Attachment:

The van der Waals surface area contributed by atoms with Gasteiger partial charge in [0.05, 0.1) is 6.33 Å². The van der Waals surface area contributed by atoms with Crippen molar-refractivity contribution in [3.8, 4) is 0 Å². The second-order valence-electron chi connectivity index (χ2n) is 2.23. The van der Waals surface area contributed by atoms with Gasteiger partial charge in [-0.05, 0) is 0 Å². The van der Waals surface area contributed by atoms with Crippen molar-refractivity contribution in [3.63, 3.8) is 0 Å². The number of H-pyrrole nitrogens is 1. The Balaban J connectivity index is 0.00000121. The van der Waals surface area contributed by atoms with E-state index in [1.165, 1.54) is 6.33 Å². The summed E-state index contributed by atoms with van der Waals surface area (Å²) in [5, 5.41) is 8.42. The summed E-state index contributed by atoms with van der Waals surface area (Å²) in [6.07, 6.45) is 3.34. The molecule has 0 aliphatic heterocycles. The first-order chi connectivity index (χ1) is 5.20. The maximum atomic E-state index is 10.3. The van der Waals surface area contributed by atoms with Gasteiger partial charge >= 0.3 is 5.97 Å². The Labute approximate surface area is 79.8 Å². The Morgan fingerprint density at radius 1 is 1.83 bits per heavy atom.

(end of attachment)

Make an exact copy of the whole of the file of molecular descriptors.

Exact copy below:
The van der Waals surface area contributed by atoms with Gasteiger partial charge in [0.05, 0.1) is 6.33 Å². The van der Waals surface area contributed by atoms with Crippen molar-refractivity contribution in [3.8, 4) is 0 Å². The second-order valence-electron chi connectivity index (χ2n) is 2.23. The van der Waals surface area contributed by atoms with Gasteiger partial charge in [-0.05, 0) is 0 Å². The van der Waals surface area contributed by atoms with Crippen molar-refractivity contribution in [3.63, 3.8) is 0 Å². The number of H-pyrrole nitrogens is 1. The Balaban J connectivity index is 0.00000121. The van der Waals surface area contributed by atoms with E-state index in [1.165, 1.54) is 6.33 Å². The summed E-state index contributed by atoms with van der Waals surface area (Å²) in [5, 5.41) is 8.42. The summed E-state index contributed by atoms with van der Waals surface area (Å²) in [6.07, 6.45) is 3.34. The molecule has 0 aliphatic heterocycles. The first-order chi connectivity index (χ1) is 5.20. The maximum atomic E-state index is 10.3. The van der Waals surface area contributed by atoms with Gasteiger partial charge >= 0.3 is 5.97 Å². The Labute approximate surface area is 79.8 Å². The Morgan fingerprint density at radius 1 is 1.83 bits per heavy atom.